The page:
LAND USE IMPACT IN POPULATION DYNAMICS OF CULTIVABLE SOIL BACTERIA
Palavras-chave:Soil microbiota, Agriculture, Caatinga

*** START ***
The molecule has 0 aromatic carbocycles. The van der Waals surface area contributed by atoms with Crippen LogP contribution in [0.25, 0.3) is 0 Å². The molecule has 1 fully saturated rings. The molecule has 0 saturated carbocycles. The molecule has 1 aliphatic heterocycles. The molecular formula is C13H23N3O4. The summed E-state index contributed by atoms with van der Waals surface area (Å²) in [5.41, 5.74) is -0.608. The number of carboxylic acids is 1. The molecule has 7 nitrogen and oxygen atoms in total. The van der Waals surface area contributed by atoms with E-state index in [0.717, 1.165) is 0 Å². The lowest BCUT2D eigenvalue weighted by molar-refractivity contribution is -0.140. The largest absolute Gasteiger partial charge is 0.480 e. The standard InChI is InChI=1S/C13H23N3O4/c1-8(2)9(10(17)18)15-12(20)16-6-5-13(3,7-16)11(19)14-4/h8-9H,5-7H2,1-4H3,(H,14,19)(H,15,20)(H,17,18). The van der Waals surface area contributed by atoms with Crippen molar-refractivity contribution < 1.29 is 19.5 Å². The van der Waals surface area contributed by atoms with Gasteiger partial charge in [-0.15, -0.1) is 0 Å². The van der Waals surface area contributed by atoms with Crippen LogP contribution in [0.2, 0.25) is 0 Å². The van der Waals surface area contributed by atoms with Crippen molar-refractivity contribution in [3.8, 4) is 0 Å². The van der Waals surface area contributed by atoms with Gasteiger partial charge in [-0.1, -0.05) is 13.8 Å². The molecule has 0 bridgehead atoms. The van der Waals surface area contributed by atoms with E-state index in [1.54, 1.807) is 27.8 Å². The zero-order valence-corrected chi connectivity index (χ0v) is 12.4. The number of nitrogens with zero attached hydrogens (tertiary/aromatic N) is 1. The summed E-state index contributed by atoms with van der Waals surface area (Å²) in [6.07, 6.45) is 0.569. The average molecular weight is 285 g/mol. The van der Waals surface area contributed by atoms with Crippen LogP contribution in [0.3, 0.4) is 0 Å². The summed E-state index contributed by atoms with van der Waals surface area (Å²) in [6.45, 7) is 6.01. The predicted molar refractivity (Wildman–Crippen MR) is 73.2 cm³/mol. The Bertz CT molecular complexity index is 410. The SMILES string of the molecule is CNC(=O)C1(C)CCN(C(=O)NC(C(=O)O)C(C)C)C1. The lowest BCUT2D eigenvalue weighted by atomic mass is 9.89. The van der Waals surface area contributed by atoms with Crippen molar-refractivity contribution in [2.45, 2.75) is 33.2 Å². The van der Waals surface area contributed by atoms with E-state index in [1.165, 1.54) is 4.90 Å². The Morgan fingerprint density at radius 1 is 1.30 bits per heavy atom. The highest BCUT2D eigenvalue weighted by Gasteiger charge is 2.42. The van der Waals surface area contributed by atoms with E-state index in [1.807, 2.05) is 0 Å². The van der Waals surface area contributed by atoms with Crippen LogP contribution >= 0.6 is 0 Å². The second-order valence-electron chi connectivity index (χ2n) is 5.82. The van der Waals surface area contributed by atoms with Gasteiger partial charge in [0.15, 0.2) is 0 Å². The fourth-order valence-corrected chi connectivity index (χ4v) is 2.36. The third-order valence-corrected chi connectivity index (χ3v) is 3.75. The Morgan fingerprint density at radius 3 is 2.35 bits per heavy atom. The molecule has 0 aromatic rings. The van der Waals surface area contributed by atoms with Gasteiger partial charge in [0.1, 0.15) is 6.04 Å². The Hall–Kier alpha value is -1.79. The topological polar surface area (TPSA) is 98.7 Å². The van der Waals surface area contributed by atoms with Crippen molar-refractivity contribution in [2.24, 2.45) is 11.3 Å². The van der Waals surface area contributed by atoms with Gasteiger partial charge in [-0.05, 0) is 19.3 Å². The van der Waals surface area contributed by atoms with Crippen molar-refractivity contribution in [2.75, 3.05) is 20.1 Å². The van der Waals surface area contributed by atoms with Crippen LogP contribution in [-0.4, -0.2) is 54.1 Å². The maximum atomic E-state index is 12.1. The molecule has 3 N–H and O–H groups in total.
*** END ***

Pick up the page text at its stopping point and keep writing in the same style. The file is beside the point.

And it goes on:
Bacteria are one of the main life forms present in soil and are directly affected by its characteristics. Each bacteria community has unique ecological and physiological properties. This makes it possible for them to carry out different processes that occur in soil, such as phosphate solubilization, biological nitrogen fixation, decomposition of organic matter and production of antibiotic compounds. The main goal of this study was to investigate how land use and anthropic activity can interfere in the population dynamics of soil-cultivable bacterial groups. Soil samples were collected from the Ubajara National Park, located in Ubajara, Ceará, Brazil. Sampling was carried out in order to contemplate three different land uses: preserved, conserved and agriculture. The microbial groups used in the research were phosphate solubilizers, nitrogenfixing bacteria and actinobacteria. The abundance of each group was estimated by counting colonies in Petri dishes using the spread plate method. Serial dilutions of 10-3, 10-4, 10-5 and 10-6 were made for each soil sample collected. 0.1 ml of each dilution was spread on Pikovskaya agar medium, Burk's N-free medium and Casein Dextrose Agar culture medium. The plates were incubated at 28°C (± 2) and then colony counts were performed to assess the abundance of these bacteria. Results were expressed as colony forming units (CFU. g-1). Analyzes of variance followed by Tukey's test were performed. contemplating the plots and land uses. Agricultural activity interfered in the population dynamics of functional groups that can be cultivated in the soil.
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